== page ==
The are many ways to antagonize a customer – poor service, less than stellar product or the failure to keep the customer abreast of changes that impact the customer experience among others. One sure way to get on the customer’s “bad side” is to use these dreaded words during interactions – “Sir/Ma’am – What you need to do is….” I have witnessed (both face to face and phone interactions) customers becoming agitated upon hearing those words! There have been instances where the words were not meant in a condescending manner – the customer service person may have been simply attempting to provide directions or perhaps trying to give instructions while assisting the customer in resolving an issue – the outcome was the same nonetheless. The customer was offended by being told “What you need to do is…” Now some may say that perhaps the customer was a little too sensitive, but one must remember that some people are sensitive!

When providing your customer with information or instructions, word usage is important to the outcome of the interaction. Utilize the “ask or suggest/not tell” method of communication. From my own personal experience in the customer service industry, the need to choose one’s words carefully can prevent the creation of a sub par customer experience. Instead of saying to a customer “What you need to do is get a pen and some paper to write down this information.” try asking ” Do you have a pen and some paper available sir/ma’am? I would like to provide you with some information that will help you with this situation.” The initial statement may be vocalized with no harm intended, but most adults would rather not be told what they need to do! Exercise extra caution here when the customer is angry or complaining. Utilization of our featured statement may only lead to big trouble when the customer is upset or unhappy with your product or services.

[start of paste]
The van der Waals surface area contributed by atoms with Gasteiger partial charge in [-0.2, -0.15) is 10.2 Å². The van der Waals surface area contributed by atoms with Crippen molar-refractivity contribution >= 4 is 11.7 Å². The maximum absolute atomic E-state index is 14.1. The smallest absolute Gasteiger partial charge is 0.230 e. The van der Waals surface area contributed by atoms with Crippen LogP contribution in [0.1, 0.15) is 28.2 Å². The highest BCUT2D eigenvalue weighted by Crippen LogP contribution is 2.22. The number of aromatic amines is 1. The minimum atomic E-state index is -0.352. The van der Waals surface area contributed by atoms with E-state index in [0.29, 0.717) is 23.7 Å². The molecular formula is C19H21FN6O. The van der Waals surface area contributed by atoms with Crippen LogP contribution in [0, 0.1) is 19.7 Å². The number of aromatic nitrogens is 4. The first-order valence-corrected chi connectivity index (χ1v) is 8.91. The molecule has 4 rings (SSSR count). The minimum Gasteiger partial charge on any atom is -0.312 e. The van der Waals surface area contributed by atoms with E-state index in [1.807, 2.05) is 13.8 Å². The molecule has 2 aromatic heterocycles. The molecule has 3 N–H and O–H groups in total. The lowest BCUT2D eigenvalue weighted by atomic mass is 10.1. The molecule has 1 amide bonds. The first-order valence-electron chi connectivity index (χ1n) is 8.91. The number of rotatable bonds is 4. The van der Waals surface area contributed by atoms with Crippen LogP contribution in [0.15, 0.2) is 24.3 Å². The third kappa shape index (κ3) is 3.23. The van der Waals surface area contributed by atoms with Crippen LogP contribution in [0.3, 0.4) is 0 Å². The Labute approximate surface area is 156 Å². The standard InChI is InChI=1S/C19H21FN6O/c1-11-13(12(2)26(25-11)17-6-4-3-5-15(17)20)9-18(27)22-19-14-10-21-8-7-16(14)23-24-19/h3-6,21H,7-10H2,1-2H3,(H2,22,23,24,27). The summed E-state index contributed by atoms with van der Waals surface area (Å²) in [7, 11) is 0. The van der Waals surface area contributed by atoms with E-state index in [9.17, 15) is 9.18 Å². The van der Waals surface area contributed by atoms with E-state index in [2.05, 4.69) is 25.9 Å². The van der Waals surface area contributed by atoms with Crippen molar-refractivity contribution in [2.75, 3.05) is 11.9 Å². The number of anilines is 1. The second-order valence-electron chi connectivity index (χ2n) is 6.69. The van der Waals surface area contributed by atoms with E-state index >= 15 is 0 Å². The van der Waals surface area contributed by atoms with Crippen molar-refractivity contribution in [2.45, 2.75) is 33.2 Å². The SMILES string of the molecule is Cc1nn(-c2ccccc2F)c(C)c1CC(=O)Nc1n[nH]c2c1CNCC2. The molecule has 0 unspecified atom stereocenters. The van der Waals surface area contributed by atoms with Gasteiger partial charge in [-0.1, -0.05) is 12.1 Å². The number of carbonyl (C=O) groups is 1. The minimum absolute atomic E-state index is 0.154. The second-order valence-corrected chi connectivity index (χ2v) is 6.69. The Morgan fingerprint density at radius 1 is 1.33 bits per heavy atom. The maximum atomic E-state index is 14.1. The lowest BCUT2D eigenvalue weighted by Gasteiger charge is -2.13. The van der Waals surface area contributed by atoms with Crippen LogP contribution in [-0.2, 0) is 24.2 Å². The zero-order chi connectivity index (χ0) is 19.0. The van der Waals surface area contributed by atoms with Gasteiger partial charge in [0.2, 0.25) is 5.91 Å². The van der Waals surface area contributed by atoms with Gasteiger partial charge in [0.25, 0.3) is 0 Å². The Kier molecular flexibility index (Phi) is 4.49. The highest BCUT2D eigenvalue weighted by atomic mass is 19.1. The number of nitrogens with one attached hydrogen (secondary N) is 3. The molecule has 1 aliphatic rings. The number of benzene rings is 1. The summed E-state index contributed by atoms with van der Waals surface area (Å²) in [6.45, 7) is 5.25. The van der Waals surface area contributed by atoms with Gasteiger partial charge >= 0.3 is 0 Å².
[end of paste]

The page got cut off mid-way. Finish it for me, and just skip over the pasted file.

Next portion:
It’s important to stay on the offensive when providing customer service. Effective communication is a critical component in your customer service toolbox. One’s ability to establish rapport with the customer rests on making the decision to communicate in a friendly, yet professional manner. The wrong choice of words can quickly put you in a defensive mode where you’ll find yourself attempting to explain to the customer and or someone within your organization (supervisor, upper management) what you really meant! When attempting to point your customer in the right direction, use suggestive language such as “May I suggest that you….. or “In order for me to assist you with this issue may I ask you to…… . Such language is hard to be construed as confrontational by the customer. Oftentimes, our word choice can be the difference in our provision of a great customer experience. Every customer deserves a measure of respect, therefore it’s important to ensure that the customer feels that you’re providing assistance versus their being a lecture recipient. Be conscious of how you provide assistance and be sure to stay away from the dreaded six words – What you need to do is….

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3 Ways To Get Your Customer To Help You Provide Great Customer Service

In our efforts to provide great customer service, we often forget to remember that it’s important to get the customer to participate in helping us to do so. In some situations, customers can assist in the quest if given the opportunity. Here are a three ways to proactively do so:

Tell your customers what you need them to provide: It has often been my experience that if I had been advised of what was needed when calling or visiting certain businesses, the interaction may have been more efficient for myself and the customer service employee. Post contact requirements on your website’s contact us page, on your snail mail information, in your emails when appropriate, in your interactive voice response system (IVR) , at customer service counters, and other contact points. If your customer has an appointment to visit your business, advise them of what they should bring in order to make the experience a positive one. Doing so prompts your customer to have all of the necessary information readily available, which in turn assists the customer contact personnel in promptly and efficiently servicing the customer. Before having minor knee surgery a couple of years ago, I was advised by a representative from the surgical facility what information and documents to bring when arriving the morning of the surgery. The interaction was very smooth and efficient upon my arrival for surgery.